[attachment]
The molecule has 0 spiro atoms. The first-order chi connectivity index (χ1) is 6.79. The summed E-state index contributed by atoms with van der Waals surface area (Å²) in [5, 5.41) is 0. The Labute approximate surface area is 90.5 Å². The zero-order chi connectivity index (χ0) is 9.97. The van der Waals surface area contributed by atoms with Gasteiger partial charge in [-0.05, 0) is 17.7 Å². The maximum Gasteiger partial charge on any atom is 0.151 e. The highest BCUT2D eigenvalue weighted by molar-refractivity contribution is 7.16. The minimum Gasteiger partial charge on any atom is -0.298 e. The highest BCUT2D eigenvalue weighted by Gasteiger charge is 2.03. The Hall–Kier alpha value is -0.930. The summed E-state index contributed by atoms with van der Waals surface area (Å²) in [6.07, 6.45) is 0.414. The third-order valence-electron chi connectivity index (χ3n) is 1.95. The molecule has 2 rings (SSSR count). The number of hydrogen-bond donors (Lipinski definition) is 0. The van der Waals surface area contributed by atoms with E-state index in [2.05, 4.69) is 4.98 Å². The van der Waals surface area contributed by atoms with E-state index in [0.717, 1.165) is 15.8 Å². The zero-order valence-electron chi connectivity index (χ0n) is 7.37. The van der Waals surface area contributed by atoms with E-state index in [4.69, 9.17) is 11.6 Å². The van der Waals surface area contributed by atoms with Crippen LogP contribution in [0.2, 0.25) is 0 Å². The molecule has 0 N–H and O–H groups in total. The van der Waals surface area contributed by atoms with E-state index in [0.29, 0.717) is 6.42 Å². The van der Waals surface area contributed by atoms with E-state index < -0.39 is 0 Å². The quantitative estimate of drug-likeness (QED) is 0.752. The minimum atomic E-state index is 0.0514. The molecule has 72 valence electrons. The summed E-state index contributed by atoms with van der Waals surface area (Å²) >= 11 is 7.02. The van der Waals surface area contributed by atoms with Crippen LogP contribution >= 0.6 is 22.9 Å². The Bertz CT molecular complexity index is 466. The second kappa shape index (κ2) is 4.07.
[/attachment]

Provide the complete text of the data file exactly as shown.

The molecule has 0 spiro atoms. The first-order chi connectivity index (χ1) is 6.79. The summed E-state index contributed by atoms with van der Waals surface area (Å²) in [5, 5.41) is 0. The Labute approximate surface area is 90.5 Å². The zero-order chi connectivity index (χ0) is 9.97. The van der Waals surface area contributed by atoms with Gasteiger partial charge in [-0.05, 0) is 17.7 Å². The maximum Gasteiger partial charge on any atom is 0.151 e. The highest BCUT2D eigenvalue weighted by molar-refractivity contribution is 7.16. The minimum Gasteiger partial charge on any atom is -0.298 e. The highest BCUT2D eigenvalue weighted by Gasteiger charge is 2.03. The Hall–Kier alpha value is -0.930. The summed E-state index contributed by atoms with van der Waals surface area (Å²) in [6.07, 6.45) is 0.414. The third-order valence-electron chi connectivity index (χ3n) is 1.95. The molecule has 2 rings (SSSR count). The number of hydrogen-bond donors (Lipinski definition) is 0. The van der Waals surface area contributed by atoms with E-state index in [2.05, 4.69) is 4.98 Å². The van der Waals surface area contributed by atoms with E-state index in [0.717, 1.165) is 15.8 Å². The zero-order valence-electron chi connectivity index (χ0n) is 7.37. The van der Waals surface area contributed by atoms with E-state index in [4.69, 9.17) is 11.6 Å². The van der Waals surface area contributed by atoms with Crippen LogP contribution in [0.2, 0.25) is 0 Å². The molecule has 0 N–H and O–H groups in total. The van der Waals surface area contributed by atoms with E-state index in [0.29, 0.717) is 6.42 Å². The van der Waals surface area contributed by atoms with E-state index < -0.39 is 0 Å². The quantitative estimate of drug-likeness (QED) is 0.752. The minimum atomic E-state index is 0.0514. The molecule has 72 valence electrons. The summed E-state index contributed by atoms with van der Waals surface area (Å²) >= 11 is 7.02. The van der Waals surface area contributed by atoms with Crippen LogP contribution >= 0.6 is 22.9 Å². The Bertz CT molecular complexity index is 466. The second kappa shape index (κ2) is 4.07.